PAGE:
He tries knocking again, and in the distance, he hears soft footsteps. The door creaks open slowly, and a curious face peeks out from behind the large grey door.
“Who is this?” Mrs Holland asks, coughing a little.
“I’m Zach, Mrs Holland and I have your order from Thomas here,” Zach replies, holding up the bag of fruit.
Mrs Holland’s expression picks up and opens the door wider. “Come in, come in!”
As Zach enters, he gets a better look of Mrs Holland. She is the same elderly Acara that he’s seen for the past many days. Granted, she looked a bit more frail than usual, but there was no mistaking her or her blue shawl.
Zach set the fruits down on her kitchen counter. Her house was done up in a warm, cosy fashion. Photo frames depicting happy memories hang all over, covering her daffodil-coloured walls. A soft smell of lavender hangs in the air, and the sound of old records playing in another room adds charm to the house.
“Would you like some iced tea, Zach?” Mrs Holland asks. Zach politely accepts a glass from the smiling Acara. He notices that she’s holding a tissue in her hand.
“Are you alright Mrs Holland?” he asks, sipping on the refreshing glass of sweet tea.
“Oh, I’ve been ill all day today Zach,” Mrs Holland replies, sighing as she lowers herself onto a chair. “I was supposed to make a little fruit salad for when my grandchildren over later, but I don’t think I have the strength to”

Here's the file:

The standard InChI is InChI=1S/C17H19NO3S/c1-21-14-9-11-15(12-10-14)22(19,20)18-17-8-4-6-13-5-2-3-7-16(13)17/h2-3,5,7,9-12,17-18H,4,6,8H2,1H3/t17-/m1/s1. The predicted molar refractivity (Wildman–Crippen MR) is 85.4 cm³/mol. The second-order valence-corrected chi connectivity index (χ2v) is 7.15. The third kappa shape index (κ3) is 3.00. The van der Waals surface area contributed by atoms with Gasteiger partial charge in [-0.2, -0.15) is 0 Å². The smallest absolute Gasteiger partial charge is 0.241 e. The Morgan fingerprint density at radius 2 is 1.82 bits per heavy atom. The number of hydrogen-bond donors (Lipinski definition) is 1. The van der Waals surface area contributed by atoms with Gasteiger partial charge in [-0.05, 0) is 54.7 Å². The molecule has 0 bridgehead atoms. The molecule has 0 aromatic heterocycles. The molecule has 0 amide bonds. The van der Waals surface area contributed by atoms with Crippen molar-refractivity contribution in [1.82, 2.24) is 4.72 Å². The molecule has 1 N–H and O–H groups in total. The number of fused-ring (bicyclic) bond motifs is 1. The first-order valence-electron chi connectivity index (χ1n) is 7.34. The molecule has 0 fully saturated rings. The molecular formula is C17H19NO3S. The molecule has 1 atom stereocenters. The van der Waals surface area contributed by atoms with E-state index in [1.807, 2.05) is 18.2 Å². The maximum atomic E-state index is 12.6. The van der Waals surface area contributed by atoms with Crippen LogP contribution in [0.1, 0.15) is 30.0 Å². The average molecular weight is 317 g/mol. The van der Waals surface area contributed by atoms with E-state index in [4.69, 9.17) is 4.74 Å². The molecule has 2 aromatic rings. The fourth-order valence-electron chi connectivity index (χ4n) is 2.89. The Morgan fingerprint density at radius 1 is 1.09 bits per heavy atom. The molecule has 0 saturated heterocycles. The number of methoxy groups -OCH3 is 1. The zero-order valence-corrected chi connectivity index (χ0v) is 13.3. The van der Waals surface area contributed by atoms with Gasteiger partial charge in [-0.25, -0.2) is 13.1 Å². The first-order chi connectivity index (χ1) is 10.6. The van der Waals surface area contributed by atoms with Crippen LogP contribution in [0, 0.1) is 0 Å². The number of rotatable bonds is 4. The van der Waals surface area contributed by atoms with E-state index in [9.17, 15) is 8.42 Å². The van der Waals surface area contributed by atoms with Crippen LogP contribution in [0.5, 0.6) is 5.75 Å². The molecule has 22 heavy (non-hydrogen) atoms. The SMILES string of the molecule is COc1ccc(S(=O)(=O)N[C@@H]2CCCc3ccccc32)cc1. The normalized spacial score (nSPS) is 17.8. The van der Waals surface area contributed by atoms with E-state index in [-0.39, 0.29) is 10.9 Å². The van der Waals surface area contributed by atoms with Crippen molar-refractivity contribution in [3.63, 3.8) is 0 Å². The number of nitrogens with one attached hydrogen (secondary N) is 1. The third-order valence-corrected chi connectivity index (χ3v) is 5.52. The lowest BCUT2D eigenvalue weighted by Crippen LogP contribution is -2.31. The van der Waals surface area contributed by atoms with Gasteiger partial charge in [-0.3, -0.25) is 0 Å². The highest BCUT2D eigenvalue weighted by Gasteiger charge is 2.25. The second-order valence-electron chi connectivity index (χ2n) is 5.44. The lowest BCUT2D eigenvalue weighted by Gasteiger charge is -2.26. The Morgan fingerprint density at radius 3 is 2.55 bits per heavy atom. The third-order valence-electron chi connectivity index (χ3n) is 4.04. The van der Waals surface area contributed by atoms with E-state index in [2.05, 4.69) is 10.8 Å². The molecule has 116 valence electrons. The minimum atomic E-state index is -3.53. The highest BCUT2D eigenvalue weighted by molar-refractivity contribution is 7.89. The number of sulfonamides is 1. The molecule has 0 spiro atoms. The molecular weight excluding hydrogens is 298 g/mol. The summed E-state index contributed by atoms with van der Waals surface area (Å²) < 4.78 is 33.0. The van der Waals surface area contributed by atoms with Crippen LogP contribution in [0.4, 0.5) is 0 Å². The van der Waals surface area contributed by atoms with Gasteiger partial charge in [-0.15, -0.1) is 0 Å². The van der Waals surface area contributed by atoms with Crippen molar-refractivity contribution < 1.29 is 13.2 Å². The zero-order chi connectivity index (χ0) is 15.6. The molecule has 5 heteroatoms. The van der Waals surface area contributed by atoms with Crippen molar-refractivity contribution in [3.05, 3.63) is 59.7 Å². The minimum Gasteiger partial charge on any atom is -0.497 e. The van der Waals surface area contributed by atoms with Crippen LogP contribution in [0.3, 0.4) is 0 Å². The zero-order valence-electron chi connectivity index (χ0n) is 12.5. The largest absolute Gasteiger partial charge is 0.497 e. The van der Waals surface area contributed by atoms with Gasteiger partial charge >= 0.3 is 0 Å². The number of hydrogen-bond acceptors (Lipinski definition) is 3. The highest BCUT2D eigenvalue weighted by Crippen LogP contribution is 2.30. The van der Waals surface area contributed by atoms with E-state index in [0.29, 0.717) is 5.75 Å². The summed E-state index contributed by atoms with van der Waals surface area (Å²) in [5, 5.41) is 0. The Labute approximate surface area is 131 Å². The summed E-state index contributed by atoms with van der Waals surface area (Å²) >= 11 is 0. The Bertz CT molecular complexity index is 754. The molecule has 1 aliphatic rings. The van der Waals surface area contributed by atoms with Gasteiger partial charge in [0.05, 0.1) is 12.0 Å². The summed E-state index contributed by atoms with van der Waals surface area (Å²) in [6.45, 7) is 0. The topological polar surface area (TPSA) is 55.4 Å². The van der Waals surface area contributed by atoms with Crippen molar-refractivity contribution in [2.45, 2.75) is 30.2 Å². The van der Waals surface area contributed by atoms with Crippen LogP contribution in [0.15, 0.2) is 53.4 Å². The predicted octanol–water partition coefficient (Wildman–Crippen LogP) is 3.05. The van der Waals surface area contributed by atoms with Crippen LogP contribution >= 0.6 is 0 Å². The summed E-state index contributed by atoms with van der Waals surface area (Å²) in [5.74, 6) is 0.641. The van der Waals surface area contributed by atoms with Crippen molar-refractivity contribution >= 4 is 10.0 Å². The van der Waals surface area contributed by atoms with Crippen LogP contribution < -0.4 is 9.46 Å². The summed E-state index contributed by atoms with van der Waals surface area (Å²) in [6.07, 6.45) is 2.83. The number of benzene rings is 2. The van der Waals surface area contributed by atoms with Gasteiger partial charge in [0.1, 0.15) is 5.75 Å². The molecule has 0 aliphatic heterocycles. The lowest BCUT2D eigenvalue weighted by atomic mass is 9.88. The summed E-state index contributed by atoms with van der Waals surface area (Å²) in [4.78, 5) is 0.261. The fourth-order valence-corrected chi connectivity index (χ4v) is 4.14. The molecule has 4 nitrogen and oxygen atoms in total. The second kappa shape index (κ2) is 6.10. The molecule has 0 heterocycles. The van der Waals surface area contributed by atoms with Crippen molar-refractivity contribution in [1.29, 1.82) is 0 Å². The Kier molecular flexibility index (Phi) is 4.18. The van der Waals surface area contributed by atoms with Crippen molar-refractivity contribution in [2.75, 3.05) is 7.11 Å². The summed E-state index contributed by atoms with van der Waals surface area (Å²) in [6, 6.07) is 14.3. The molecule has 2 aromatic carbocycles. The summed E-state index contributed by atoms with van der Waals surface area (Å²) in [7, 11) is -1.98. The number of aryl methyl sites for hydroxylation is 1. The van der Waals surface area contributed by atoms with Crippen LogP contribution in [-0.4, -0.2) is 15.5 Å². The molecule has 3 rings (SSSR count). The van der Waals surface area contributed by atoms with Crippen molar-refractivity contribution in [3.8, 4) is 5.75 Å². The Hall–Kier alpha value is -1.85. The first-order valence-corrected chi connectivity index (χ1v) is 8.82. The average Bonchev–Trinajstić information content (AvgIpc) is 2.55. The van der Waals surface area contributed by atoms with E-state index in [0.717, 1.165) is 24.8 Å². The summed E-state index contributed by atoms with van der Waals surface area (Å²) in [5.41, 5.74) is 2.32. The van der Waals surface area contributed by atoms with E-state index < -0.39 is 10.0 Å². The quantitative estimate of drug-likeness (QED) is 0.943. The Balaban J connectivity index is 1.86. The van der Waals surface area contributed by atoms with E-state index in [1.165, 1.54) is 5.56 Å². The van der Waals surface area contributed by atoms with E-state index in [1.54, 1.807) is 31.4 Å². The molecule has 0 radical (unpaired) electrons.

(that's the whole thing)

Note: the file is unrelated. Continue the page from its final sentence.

Zach watches the elderly Acara as she fiddles with her skirt. Clearly, she’s feeling rather down because she was looking forward to spending time with her grandchildren, but she can’t make them a sweet treat for when they arrive. He gets an idea.
“How about I help you?” he asks, setting down the now-empty drinking glass. Instantly, Mrs Holland perks up.
“Can you? That would be so wonderful!” she replies with a joyful lilt in her voice.
Zach takes out the peaches and the sporkleberries from the brown paper bag, and he picks out a handful of oranges and lemons from Mrs Holland’s fruit bowl on the counter. He begins working on the fruits, carefully slicing each one up into bite-sized morsels.
“My grandchildren love fruits salads,” Mrs Holland chuckles as she sips on her cup of warm dandelion tea. “They have this silly idea that fruits come from the faeries and having a fruit salad is a sure way of inviting some faeries to join us for tea. Can you imagine that?”
Zach laughs. “Actually, I quite like the idea of that. A faerie-attracting fruit salad!”
There’s a quiet that settles for a moment between the two strangers. Mrs Holland is content sipping on her warm tea, and Zach finds himself enjoying the process of putting together a salad. It reminds him of when he was a younger Bruce, training to be a chef.
“Actually, Mrs Holland,” Zach says in a careful tone. “You want to hear something crazy?”
The elderly Acara turns to face Zach. Though ill, her expression is friendly and warm, as if assuring you that everything is well in the world. “Yes, I would Zach. Tell me more?”
As he begins to dice the sporkleberries, Zach slowly explains the head-spinning turn of events that he’s been through: how his day has been replaying itself constantly until he shows an act of kindness, and that as frustrating as it is for him, he’s learning to choose patience over temper. He also tells her that he’s never told anyone else.